Jobs, justice and climate,” is the war cry of thousands protesting to G-20 leaders who will congregate in London this week. It is easy to dismiss them as anarchists and anti-globalisers, but difficult to address their hopes for immediate survival as they lose their jobs in the global meltdown. Surely they cannot be asked to wait patiently with empty stomachs till the return of normalcy since they were not responsible for the problems in the global financial markets which have brought the real economy to its knees.
The global economic order may well survive this make-or-break moment, but its continuation is replete with challenges such as financial instability, climate change and energy shortages, massive poverty and inequality, and myriad security challenges. “I mean, laissez-faire had its day”, the embattled British Prime Minister Gordon Brown told The Guardian, suggesting that the Washington Consensus that fuelled financial and trade liberalisation is inappropriate now.
“Unless they [the leaders at London gathering] do something for the developing world there will be serious collapse in that part of the world,” warns George Soros, the guru of hedge funds and currency manipulations. Thanks to central bankers like Y V Reddy, many developing countries did not fall prey to the forced doses of market-fundamentalism. Yet, they are now being ravaged by the “gigantic casino” which grew over the last 30 years to sustain the bubble economy.
In such a situation, leaders are either falling like a house of cards, as in the case of Hungary and the Czech Republic last week, or are continuing with policies based on their domestic political agendas that are being likened to “the road to hell”. Therefore, it is somewhat naïve to expect either any radical reform at a time when many countries are on fire or a coordinated global plan to revive the tottering international economy. Yes, there would be some results in the form of enhanced regulation of the financial markets as well as more funds for the IMF to help poor countries and so on.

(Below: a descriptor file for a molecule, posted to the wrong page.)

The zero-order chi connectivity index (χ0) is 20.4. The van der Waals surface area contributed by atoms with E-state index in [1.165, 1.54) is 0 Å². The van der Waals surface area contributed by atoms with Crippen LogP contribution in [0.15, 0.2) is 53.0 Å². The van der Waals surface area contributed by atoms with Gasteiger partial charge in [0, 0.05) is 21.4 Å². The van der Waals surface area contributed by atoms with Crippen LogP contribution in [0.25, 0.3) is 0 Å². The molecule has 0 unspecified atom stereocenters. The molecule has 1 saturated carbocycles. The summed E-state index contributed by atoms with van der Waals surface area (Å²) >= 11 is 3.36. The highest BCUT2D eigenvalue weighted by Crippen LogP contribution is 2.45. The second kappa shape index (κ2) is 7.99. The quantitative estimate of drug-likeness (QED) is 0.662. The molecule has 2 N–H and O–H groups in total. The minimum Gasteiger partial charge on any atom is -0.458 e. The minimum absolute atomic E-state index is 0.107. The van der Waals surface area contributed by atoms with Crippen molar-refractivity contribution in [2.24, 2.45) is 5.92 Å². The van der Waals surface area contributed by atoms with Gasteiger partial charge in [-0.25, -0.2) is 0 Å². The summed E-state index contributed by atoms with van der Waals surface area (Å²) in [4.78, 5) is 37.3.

Ironically, this is also a propitious moment for multilateral organisations and their chiefs — the United Nations, the World Bank, the IMF, the World Trade Organization (WTO), and the International Labour Organization (ILO) among others — to showcase their respective agendas. Though some of these venerable chiefs are responsible for the problems they had created in their previous avatars, they now have solutions too.
Consider, for example, two specific reports issued last week from Geneva. The ILO, which is one of the oldest international bodies, issued a damning report on the financial crisis and its implications on jobs the world over. Worried over the retrenchment of workers and resulting social unrest, the ILO said the G-20 leaders must agree on a “global jobs pact” to ensure that jobs and workers are not treated like scavengers. While capital is showered with more benefits despite the unstoppable inferno it caused, labour and wages are being ruthlessly attacked, the ILO complained.
In sharp contrast, the WTO’s 46-page report chronicled the slump in the global trade by 9 per cent this year and the rising spectre of trade restrictions in the arena of goods and also services. It provided an account of proliferating trade-restrictive measures, including measures contained in stimulus packages to boost the aggregate demand. Though the report said it was not a “judgement” on the measures adopted by its members, there was subtle finger-pointing as well as some blatant sucking-up to leaders like Brazilian President Luiz Inácio Lula da Silva and US President Barack Obama for their commitment to keep trade open and free.
Besides, it said consumers could gain as much as $150 billion if the Doha agreement on cutting duties on agriculture and industrial goods is agreed to by G-20 leaders. Even though there is no consensus among economists on the likely gains and losses to countries from the Doha trade pact, the WTO’s French director general claimed that consumers will gain “over $150 billion” if the Doha deal is signed and sealed now. The moot issue is whether the consumers have money to spend at a time when they have no jobs and income. Starving consumers must “eat cake” now since they have “no bread”, in quite the same way that happened during the French Revolution!